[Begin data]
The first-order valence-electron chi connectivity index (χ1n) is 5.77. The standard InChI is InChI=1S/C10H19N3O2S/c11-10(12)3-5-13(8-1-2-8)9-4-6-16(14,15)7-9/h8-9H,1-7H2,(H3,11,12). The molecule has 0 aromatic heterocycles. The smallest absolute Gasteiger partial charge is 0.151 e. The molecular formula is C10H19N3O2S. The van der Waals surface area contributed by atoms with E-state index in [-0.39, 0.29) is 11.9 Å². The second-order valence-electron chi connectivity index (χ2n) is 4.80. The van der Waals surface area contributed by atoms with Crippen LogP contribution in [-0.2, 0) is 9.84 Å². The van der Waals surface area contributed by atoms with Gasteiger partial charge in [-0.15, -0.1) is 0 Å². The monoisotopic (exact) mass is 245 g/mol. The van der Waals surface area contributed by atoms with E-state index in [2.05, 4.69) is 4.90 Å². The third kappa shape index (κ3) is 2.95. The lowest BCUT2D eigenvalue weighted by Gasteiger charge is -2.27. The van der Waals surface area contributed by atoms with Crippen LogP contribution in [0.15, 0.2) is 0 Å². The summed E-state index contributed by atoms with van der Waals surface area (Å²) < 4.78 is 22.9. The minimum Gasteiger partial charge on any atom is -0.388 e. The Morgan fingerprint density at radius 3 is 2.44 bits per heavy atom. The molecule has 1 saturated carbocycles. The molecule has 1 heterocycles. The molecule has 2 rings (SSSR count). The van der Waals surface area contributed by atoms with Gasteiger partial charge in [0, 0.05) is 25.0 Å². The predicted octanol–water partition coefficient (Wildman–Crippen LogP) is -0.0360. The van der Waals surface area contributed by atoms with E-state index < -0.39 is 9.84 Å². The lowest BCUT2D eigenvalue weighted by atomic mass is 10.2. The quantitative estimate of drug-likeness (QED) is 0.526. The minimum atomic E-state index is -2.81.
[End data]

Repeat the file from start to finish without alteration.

The first-order valence-electron chi connectivity index (χ1n) is 5.77. The standard InChI is InChI=1S/C10H19N3O2S/c11-10(12)3-5-13(8-1-2-8)9-4-6-16(14,15)7-9/h8-9H,1-7H2,(H3,11,12). The molecule has 0 aromatic heterocycles. The smallest absolute Gasteiger partial charge is 0.151 e. The molecular formula is C10H19N3O2S. The van der Waals surface area contributed by atoms with E-state index in [-0.39, 0.29) is 11.9 Å². The second-order valence-electron chi connectivity index (χ2n) is 4.80. The van der Waals surface area contributed by atoms with Crippen LogP contribution in [-0.2, 0) is 9.84 Å². The van der Waals surface area contributed by atoms with Gasteiger partial charge in [-0.15, -0.1) is 0 Å². The monoisotopic (exact) mass is 245 g/mol. The van der Waals surface area contributed by atoms with E-state index in [2.05, 4.69) is 4.90 Å². The third kappa shape index (κ3) is 2.95. The lowest BCUT2D eigenvalue weighted by Gasteiger charge is -2.27. The van der Waals surface area contributed by atoms with Crippen LogP contribution in [0.15, 0.2) is 0 Å². The summed E-state index contributed by atoms with van der Waals surface area (Å²) < 4.78 is 22.9. The minimum Gasteiger partial charge on any atom is -0.388 e. The Morgan fingerprint density at radius 3 is 2.44 bits per heavy atom. The molecule has 1 saturated carbocycles. The molecule has 1 heterocycles. The molecule has 2 rings (SSSR count). The van der Waals surface area contributed by atoms with Gasteiger partial charge in [0, 0.05) is 25.0 Å². The predicted octanol–water partition coefficient (Wildman–Crippen LogP) is -0.0360. The van der Waals surface area contributed by atoms with E-state index < -0.39 is 9.84 Å². The lowest BCUT2D eigenvalue weighted by atomic mass is 10.2. The quantitative estimate of drug-likeness (QED) is 0.526. The minimum atomic E-state index is -2.81.